By Larry Taylor/Garden Grove Journal
Those who have visited China have probably laughed at inept English renditions of common signs – “Take notice of safe: the slippery are very crafty” (Translation “Slippery- Be Careful”; “Deformed Man’s Toilet” (Read “Handicapped Restrooms”); and “Stay Off the Grass” becomes in Mandarin: “Tender Fragrant Grass, How Hardhearted to Trample Them.”
Botched communication, as well, is always a hazard when Americans do business in the often inscrutable Chinese world. This is the hilarious, sometimes serious theme of Tony Award winner David Henry Hwang’s “Chinglish,” now in its West Coast premiere in a fine production at South Coast Repertory.
Director Leigh Silverman brings the play here fresh from a successful Broadway run. The plot concerns an American sign company trying to do business with the Chinese. The owner Daniel (naive but eager in the excellent hands of Alex Moggridge) figures that since he has seen many badly translated signs at Chinese venues, such as the recent Olympics, his Ohio company can do a better job and save embarrassment to local owners. To help him do this, he has hired an American teacher, Peter, (an ambitious though inept Brian Nishii) who is fluent in Chinese to be his translator and advisor.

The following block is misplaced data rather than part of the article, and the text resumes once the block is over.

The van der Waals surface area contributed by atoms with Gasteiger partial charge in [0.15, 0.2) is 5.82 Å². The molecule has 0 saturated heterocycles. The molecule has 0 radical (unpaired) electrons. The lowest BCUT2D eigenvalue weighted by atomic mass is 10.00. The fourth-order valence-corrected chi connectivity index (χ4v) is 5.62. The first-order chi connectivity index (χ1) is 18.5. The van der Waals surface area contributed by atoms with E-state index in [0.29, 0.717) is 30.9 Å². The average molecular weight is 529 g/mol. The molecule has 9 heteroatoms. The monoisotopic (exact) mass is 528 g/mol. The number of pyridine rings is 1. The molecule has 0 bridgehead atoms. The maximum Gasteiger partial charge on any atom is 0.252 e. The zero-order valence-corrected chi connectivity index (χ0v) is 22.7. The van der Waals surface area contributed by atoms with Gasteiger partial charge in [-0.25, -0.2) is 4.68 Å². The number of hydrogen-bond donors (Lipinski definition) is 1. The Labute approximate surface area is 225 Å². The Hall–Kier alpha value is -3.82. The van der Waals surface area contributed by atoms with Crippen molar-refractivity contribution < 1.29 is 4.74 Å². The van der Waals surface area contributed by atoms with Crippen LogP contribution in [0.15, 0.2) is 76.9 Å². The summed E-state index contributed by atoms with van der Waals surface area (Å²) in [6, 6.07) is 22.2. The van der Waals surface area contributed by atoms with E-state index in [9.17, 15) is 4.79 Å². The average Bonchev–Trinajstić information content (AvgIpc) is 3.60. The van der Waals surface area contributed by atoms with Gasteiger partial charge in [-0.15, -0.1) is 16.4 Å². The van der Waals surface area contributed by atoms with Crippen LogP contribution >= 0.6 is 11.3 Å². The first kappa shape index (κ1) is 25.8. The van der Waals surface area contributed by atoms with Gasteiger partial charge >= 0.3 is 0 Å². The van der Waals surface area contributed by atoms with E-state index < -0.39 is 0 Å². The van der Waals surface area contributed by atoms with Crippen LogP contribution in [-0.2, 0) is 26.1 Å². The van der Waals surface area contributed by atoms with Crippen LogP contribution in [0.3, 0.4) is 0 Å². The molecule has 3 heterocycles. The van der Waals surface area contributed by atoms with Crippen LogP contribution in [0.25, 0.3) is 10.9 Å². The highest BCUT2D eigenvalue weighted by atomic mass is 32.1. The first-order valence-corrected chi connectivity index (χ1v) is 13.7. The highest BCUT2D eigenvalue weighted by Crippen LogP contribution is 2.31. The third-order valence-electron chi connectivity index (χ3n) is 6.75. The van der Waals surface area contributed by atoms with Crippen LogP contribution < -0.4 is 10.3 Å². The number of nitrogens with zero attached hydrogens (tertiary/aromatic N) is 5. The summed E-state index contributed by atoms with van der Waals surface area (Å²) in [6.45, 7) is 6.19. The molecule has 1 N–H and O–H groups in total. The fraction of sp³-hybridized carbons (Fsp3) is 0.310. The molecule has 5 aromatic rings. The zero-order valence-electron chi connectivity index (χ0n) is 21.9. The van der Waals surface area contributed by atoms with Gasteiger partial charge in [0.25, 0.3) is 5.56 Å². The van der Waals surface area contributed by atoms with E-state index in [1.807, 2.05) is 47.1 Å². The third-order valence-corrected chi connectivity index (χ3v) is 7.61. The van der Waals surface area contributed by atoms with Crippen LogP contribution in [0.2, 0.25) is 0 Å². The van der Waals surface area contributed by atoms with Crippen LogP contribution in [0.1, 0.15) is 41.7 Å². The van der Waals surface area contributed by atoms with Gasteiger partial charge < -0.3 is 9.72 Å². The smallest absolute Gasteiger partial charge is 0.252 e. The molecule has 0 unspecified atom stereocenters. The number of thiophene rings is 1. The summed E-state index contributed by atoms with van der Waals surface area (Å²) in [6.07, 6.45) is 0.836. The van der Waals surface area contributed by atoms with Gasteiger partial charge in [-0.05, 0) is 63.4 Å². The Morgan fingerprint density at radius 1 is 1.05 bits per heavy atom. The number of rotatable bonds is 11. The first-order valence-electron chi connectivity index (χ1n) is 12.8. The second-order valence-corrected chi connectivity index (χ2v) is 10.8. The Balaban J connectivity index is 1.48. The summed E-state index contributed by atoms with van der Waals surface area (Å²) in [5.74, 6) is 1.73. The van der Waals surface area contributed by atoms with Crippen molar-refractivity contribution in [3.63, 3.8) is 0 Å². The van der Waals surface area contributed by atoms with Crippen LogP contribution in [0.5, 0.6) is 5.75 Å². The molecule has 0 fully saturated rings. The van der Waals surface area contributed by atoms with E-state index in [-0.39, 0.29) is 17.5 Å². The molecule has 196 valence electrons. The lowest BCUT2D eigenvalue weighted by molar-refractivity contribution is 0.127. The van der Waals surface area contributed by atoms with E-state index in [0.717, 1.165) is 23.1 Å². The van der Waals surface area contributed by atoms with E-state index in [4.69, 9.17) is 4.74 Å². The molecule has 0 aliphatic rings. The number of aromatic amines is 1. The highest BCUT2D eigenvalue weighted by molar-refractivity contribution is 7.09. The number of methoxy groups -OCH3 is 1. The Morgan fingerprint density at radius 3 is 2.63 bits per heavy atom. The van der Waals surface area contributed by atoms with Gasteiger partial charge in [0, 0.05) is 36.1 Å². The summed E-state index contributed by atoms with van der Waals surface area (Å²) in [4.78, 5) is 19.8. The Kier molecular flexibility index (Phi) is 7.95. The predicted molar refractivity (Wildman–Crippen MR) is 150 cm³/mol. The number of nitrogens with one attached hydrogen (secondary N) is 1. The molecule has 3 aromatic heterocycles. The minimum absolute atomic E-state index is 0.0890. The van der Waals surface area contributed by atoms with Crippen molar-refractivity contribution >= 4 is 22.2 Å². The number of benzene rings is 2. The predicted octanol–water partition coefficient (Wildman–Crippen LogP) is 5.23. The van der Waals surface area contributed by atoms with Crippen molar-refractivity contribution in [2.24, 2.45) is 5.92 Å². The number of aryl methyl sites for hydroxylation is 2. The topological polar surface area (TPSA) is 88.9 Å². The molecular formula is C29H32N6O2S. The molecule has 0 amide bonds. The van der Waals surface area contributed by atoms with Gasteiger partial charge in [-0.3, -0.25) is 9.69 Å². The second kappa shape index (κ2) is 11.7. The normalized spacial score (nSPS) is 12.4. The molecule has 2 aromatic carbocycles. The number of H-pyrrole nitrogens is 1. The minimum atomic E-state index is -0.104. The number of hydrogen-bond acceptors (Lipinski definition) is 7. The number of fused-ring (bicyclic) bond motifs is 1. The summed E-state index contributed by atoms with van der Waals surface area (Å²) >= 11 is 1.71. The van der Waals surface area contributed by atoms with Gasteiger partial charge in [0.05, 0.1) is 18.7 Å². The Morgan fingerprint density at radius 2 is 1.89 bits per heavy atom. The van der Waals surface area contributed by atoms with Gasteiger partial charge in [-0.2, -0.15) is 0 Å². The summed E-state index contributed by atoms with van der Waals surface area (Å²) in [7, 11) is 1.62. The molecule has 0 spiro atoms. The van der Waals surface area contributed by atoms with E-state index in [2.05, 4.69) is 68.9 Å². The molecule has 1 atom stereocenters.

Much of the play’s dialogue is in Mandarin, the national dialect, but we have no problems understanding what is going on, given the supertitles above the stage. In fact, much is humorously misinterpreted by inept translators (Celeste Den, very funny here).
Peter sets up a meeting with the officials in charge of building a new cultural center and sets up a pitch to create the English signs. Daniel, himself, makes the presentation to Minister Cai (a crafty Raymond Ma), bureaucrat in charge, and his female assistant Xi Yan (a sexy and enigmatic Michelle Krusiec).
As Daniel gives his sales talk and as the translators give their version, there is room for much disparity between what is said and what is translated. This makes for big laughs from the audience..
As negotiations proceed, relationships are formed, and we come to see that not everything is as it seems – true for the Chinese; just as true for the Americans. Xi Yan seems to become an advocate for Daniel as Minister Cai wavers on the deal.
Soon, in fact, Xi Yan and Daniel begin an affair. How far it will go and how the two will be affected by their relationship is given a complex answer. Here, we see how the two societies look at the institution of marriage. She is married to a judge; Daniel has a family in the States.
At this point, the play deals with the serious emotional implications of the tryst. In the business issue, we, also, get a revealing insight into how political maneuvering is a big part of the Chinese commerce game.
The production is handsomely mounted with a revolving set, designed by David Korins, that seamlessly changes to a government meeting room, a posh hotel lobby, and a lavish hotel bedroom. Costumes, ranging from Chinese-severe to decorative-oriental are superbly crafted by Nancy A. Palmatier.
“Chinglish” plays Through Feb. 24 on Segerstrom Stage at SCR.